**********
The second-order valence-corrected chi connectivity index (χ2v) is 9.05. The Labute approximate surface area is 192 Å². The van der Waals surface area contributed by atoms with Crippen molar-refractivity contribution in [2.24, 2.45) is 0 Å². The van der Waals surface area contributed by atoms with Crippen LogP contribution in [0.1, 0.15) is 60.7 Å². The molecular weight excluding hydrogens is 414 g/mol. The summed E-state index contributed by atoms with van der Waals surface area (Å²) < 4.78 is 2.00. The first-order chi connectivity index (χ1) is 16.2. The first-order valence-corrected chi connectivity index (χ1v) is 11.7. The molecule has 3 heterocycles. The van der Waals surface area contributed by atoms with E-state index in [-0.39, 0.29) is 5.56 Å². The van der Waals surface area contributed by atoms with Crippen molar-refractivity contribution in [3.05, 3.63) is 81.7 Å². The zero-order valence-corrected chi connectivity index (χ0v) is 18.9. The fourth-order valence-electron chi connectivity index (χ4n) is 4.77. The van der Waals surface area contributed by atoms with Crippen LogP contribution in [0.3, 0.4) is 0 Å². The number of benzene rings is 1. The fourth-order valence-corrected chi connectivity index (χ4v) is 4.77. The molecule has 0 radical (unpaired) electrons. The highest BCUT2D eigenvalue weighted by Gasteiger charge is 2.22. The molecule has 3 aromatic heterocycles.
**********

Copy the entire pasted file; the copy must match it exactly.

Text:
The second-order valence-corrected chi connectivity index (χ2v) is 9.05. The Labute approximate surface area is 192 Å². The van der Waals surface area contributed by atoms with Crippen molar-refractivity contribution in [2.24, 2.45) is 0 Å². The van der Waals surface area contributed by atoms with Crippen LogP contribution in [0.1, 0.15) is 60.7 Å². The molecular weight excluding hydrogens is 414 g/mol. The summed E-state index contributed by atoms with van der Waals surface area (Å²) < 4.78 is 2.00. The first-order chi connectivity index (χ1) is 16.2. The first-order valence-corrected chi connectivity index (χ1v) is 11.7. The molecule has 3 heterocycles. The van der Waals surface area contributed by atoms with E-state index in [-0.39, 0.29) is 5.56 Å². The van der Waals surface area contributed by atoms with Crippen molar-refractivity contribution in [3.05, 3.63) is 81.7 Å². The zero-order valence-corrected chi connectivity index (χ0v) is 18.9. The fourth-order valence-electron chi connectivity index (χ4n) is 4.77. The van der Waals surface area contributed by atoms with Crippen LogP contribution in [0.3, 0.4) is 0 Å². The number of benzene rings is 1. The fourth-order valence-corrected chi connectivity index (χ4v) is 4.77. The molecule has 0 radical (unpaired) electrons. The highest BCUT2D eigenvalue weighted by Gasteiger charge is 2.22. The molecule has 3 aromatic heterocycles.